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Patience key to Netscape strategy

Netscape makes a good move by creating software for non-PC devices, but analysts say the seed may take a long time to bear fruit.

Netscape Communications has probably made a good move by creating software for television set-top boxes, video game players, Network Computers, and other consumers electronics devices. But industry analysts say the seed planted today may take a long time to bear fruit.

As reported by CNET last week, Netscape today announced that it will become a key investor in a start-up company called Navio. The venture, which will create versions of Navigator for all non-PC platforms, will include partnerships with several companies, including Sony, Nintendo, IBM, and NEC, Oracle, and Sega.

Like Netscape, consumer electronics companies are hoping that users will want Net access from products that are considerably cheaper and easier to use than PCs. Everyone is hurrying to make their electronics devices Net-savvy sooner rather than later, all afraid that the next big wave will arrive before they're ready--something of an "if you build it, they will come" strategy.

"They're not sure when consumers are going to want Internet access from their devices, but they'd be foolish to not have the technology relationships and technology in place," said Tim Bajarin, president of Creative Strategies, a consultancy based in San Jose, California. "This is positioning and posturing, but it's also setting in motion a very significant statement."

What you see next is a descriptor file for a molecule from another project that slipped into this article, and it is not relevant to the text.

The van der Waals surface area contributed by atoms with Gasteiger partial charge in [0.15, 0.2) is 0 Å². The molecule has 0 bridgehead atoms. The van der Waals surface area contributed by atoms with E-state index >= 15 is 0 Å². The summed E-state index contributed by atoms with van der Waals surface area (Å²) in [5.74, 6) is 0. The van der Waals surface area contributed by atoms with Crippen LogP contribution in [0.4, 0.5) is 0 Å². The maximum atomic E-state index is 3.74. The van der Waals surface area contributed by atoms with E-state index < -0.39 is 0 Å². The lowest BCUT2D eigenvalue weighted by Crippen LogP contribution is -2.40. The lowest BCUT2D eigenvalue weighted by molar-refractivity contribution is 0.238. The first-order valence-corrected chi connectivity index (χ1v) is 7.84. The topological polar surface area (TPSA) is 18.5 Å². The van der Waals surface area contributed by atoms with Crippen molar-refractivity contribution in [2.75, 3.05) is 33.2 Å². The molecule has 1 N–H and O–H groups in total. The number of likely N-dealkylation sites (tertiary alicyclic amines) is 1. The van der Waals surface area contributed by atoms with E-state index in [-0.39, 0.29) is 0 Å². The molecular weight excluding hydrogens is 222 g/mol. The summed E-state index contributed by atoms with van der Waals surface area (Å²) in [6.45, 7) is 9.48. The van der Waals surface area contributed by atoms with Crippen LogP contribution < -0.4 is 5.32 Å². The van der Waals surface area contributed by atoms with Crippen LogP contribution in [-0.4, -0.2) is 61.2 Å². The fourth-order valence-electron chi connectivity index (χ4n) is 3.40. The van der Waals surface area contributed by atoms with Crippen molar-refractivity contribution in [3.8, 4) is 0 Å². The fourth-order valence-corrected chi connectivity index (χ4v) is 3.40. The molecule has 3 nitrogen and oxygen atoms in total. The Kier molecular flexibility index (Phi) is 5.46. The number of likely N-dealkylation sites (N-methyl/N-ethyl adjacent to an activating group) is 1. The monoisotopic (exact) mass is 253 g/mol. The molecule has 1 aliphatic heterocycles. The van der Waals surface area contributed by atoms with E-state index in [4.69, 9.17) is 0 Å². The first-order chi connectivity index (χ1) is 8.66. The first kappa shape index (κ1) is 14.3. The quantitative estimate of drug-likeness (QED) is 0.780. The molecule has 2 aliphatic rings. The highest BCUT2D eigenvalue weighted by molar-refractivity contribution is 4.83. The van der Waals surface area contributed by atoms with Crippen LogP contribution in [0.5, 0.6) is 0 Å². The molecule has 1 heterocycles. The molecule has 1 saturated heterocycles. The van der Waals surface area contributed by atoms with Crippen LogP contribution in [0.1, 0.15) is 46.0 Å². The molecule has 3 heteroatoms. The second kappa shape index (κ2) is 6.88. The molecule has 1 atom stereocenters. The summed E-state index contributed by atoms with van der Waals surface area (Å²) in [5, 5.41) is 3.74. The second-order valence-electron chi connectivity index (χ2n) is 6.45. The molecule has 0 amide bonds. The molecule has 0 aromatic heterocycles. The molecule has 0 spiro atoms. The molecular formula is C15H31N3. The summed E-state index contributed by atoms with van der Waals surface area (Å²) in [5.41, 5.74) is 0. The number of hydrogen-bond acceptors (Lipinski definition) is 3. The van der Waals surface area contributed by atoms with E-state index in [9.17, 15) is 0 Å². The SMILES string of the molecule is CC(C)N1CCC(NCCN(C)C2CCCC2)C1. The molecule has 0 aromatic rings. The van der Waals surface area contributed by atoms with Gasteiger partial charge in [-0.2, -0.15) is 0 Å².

Netscape in particular wants to be perceived as ahead the game. It thinks the market has huge potential, as almost all American households have at least one TV set while only about one-third have PCs. Netscape is betting that a good portion of this truly mass market will start surfing the Net on their television sets by connecting devices like the Sony Playstation game box to TVs, and it wants them to be using Navigator as their browser, just as the majority of PC users do now.

"The Internet is going to be the electricity to consumer devices for the next century," said Wei Yen, CEO of Navio and former Silicon Graphics executive. Navio chairman and Netscape head Jim Clark added: "You can think of Navio as going where the PC cannot or is not likely to go for interface reasons, price reasons, or form-factor reasons."

Not insignificantly, yesterday's announcement gives Netscape something to focus on where it's not head-to-head with Microsoft. At least not yet.

By establishing itself for devices outside the PC market, Netscape hopes to get the jump on its browser archrival. Netscape of late has been struggling to outmaneuver Microsoft in the PC market because the Redmond, Washington, giant is still dominant in PC operating systems. Netscape faces better odds of getting out early and dominating the market for non-PC devices, where Microsoft has less of a built-in advantage.

The first products based on Navio browsers are expected to be available next year. To sell those product, Netscape will try to leverage its brand name in the new company's marketing, but there are still plenty of technology hurdles to clear before Navigator can be pushed as a browser for TVs as well as PCs, such as making text and visuals on TVs as easy to read as on computer monitors. Netscape provided few details today on how they will address this problem.

Netscape will also not be alone in the non-PC browser market; the company will find itself competing with manufacturers of proprietary TV-surfing devices such as Viewcall, WebTV, and, eventually, Microsoft.

Observers of Netscape's strategy believe that the company is making its move none too soon. "We think it's about time that Netscape begins paying attention to this market," said Joe Gillach, chief operations officer of Diba, which plans to make Internet devices for television sets.

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